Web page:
USCIRF Expresses Concern over Reported Attacks on Coptic Orthodox Christians in Egypt

FOR IMMEDIATE RELEASE
June 26, 2009


WASHINGTON, DC - The U.S. Commission on International Religious Freedom (USCIRF) is concerned at reports of attacks targeting Coptic Orthodox Christians in the small Egyptian village of Ezbet Boshra-East.

USCIRF has learned that Egyptian authorities reportedly have released from custody all those suspects who were originally arrested earlier this week. Local authorities reportedly are conducting an ongoing investigation even though persons involved in the violence appear to be free.

"This latest incident is another example of the upsurge of violence against Coptic Christians we have seen in the past few years,” said Felice D. Gaer, chair of the Commission. "The Commission has long expressed concern that the Egyptian government does not do enough to protect Christians and their property in Egypt, nor does the government adequately bring perpetrators of such violence to justice.”

On June 21, Muslim villagers looted and attacked private homes and a building used for Christian gatherings and religious services in Ezbet Boshra-East. According to reports, a group of Christians from Cairo were visiting a pastor who lives in the building. This apparently caught the attention of local residents, particularly Muslims. Soon after, it is alleged that a group of Muslims began looting. Several Christians and Muslims sustained injuries and some of the homes and the building were damaged. In addition, crops were uprooted by Muslim rioters on property owned by Christian farmers. A curfew reportedly is in place, although most Christians remain in their homes for fear of additional attacks.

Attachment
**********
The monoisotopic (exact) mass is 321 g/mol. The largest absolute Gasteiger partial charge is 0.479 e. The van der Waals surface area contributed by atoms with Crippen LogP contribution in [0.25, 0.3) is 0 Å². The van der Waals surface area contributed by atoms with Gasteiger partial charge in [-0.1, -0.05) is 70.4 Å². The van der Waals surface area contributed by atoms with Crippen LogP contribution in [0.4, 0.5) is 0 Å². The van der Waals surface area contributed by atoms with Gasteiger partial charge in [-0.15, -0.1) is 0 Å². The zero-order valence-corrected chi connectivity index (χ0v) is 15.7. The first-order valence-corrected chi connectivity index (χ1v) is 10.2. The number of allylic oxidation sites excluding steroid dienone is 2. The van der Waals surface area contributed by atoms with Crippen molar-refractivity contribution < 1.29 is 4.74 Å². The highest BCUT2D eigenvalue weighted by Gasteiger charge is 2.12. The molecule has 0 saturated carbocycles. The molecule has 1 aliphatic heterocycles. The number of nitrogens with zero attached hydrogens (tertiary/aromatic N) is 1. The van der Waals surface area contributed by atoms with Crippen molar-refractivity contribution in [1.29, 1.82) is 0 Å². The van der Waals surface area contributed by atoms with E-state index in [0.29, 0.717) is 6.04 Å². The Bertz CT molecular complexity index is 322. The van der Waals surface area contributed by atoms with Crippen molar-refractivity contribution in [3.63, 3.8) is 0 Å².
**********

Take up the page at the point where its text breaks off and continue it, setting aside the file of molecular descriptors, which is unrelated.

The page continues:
Initial reports say that state security services did little to prevent the violence from occurring. This repeats the established pattern that security services do not adequately protect Christian citizens in many localities.

For all Christians in Egypt, government permission is required to build a new church or repair an existing one, and the approval process for church construction is time-consuming and inflexible. Even some permits that have been approved cannot be acted upon because of interference by the state security services at both the local and national levels.

"The Commission recommends that the Egyptian government implement procedures to ensure that all places of worship are subject to the same transparent, non-discriminatory, and efficient regulations regarding construction and maintenance,” said Ms. Gaer. "If the Egyptian government would pass and implement such a law, it may help in stemming some of the violence targeting Christians who are forced to convert private homes and buildings into churches because they cannot get permission to build an appropriate place of worship.”

Egypt has been cited by the USCIRF "Watch List” as a country with serious religious freedom violations, including widespread problems of discrimination, intolerance, and other human rights violations against members of religious minorities, as well as non-conforming Muslims.

USCIRF is an independent, bipartisan U.S. federal government commission. USCIRF Commissioners are appointed by the President and the leadership of both political parties in the Senate and the House of Representatives. USCIRF"s principal responsibilities are to review the facts and circumstances of violations of religious freedom internationally and to make policy recommendations to the President, the Secretary of State and Congress.

To interview a USCIRF Commissioner, contact Tom Carter, Communications Director at tcarter@uscirf.gov, or (202) 523-3257.

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